One way or another, 2014 is going to be a milestone year for marriage equality.
Advocates on both sides of the gay marriage debate predicted that the U.S. Supreme Court ruling in June that overturned part of a federal ban on gay marriage would create a pathway for states to act.
They were right.
In the six months since the decision, the number of states allowing gay marriage has jumped from 12 to 18, a trend that started before the high court ruling that’s been reinforced since. Judges in New Mexico, Ohio and, most surprisingly, conservative, Mormon-heavy Utah all ruled in favor of same-sex marriage in just the past week. Both Utah’s case and another in Nevada will next be heard by federal appeals courts, putting them on the path toward the high court. Ohio’s case, which recognized same-sex death certificates, also will likely be appealed.
The series of court decisions has many asking: When will the Supreme Court step in and settle the issue for good?
More state rulings in favor of gay marriage could be in the works in 2014. The thinking goes, if it can happen in ultra-conservative Utah, it can happen anywhere. Utah is home to The Church of Jesus Christ of Latter-day Saints, which still teaches its members homosexuality is a sin despite a softening of their rhetoric in recent years.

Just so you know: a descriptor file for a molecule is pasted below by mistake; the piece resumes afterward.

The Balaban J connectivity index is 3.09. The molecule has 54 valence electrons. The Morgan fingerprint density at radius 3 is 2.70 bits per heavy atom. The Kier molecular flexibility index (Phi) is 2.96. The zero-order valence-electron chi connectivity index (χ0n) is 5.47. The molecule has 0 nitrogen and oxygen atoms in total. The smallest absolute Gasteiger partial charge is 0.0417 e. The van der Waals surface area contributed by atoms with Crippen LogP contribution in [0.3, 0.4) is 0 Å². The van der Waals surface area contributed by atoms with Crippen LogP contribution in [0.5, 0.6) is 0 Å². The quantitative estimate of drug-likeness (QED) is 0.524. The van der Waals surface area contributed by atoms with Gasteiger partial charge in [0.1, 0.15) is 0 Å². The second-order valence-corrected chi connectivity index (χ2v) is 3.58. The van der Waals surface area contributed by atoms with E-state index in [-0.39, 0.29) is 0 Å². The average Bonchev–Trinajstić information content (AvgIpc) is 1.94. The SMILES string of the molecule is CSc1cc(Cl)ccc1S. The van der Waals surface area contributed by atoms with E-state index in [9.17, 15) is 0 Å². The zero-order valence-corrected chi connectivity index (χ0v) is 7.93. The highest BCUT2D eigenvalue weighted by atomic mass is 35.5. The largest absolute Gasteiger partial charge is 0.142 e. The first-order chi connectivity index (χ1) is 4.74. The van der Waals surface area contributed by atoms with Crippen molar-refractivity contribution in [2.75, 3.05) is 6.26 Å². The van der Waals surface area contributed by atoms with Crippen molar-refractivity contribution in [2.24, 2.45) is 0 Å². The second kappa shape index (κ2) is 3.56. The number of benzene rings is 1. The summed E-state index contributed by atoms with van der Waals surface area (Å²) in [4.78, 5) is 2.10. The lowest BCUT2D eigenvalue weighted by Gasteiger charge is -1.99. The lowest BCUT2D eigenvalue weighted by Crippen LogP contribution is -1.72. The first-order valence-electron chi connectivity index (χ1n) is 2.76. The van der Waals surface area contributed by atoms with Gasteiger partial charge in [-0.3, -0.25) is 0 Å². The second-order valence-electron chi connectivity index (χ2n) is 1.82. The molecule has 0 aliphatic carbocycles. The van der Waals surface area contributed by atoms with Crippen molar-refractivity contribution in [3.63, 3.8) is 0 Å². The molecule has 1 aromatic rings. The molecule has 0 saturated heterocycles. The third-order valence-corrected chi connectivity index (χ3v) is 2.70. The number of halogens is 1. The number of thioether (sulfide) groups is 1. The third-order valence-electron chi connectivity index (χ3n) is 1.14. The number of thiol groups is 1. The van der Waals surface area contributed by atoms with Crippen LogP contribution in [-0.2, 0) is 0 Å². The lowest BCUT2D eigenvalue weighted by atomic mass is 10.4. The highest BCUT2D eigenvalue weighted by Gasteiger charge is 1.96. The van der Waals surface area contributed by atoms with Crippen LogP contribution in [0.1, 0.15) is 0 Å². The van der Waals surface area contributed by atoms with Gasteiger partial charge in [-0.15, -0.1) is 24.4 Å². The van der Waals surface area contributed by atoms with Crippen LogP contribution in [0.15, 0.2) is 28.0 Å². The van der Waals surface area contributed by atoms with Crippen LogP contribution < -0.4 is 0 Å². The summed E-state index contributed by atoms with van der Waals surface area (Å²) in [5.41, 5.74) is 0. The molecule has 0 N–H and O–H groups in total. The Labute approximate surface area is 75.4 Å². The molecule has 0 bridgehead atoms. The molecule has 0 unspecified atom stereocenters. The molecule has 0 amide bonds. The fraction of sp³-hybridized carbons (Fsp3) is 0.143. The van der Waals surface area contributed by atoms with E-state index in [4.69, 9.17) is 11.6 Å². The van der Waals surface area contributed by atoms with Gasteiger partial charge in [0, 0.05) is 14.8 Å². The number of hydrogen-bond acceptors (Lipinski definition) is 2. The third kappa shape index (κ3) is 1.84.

“The ruling has had a symbolic impact already,” Jon Davidson, director of Lambda Legal, which pursues litigation on LGBT issues nationwide. “It is recognition that the nation’s attitudes, from public to legislative to judicial, are changing very rapidly in all parts of the country.”
“And the opponents, many of them, are moving on,” said William Eskridge, a professor at Yale Law School. “We are not seeing the same kind of Armageddon rhetoric we saw in the 1990s.”
A federal judge in Michigan will hear testimony from experts in February before deciding whether to throw out the state’s constitutional ban on same-sex marriage. Two federal lawsuits in Virginia, including one being led by the same legal team that challenged California’s ban, are moving forward.
Eskridge disagrees with those who say the Supreme Court won’t act, predicting justices will get involved in the gay marriage dispute in the next year or two.
Different branches of the government are acting, he said — lawmakers, state courts, and federal courts — which could convince the justices to step in.
By “state rulings” they really mean “federal district court rulings”. You can add Texas to the list, though it’s just at the injunction stage, as was Utah. You want to see Armageddon rhetoric, just wait and see what happens if Judge Orlando Garcia puts the kibosh, however temporarily, on Texas’ Double Secret Illegal Anti-Gay Marriage constitutional amendment. I don’t think we’re going to be able to escape that being a campaign issue next year.
Speaking of campaign issues, Indiana may be going old school.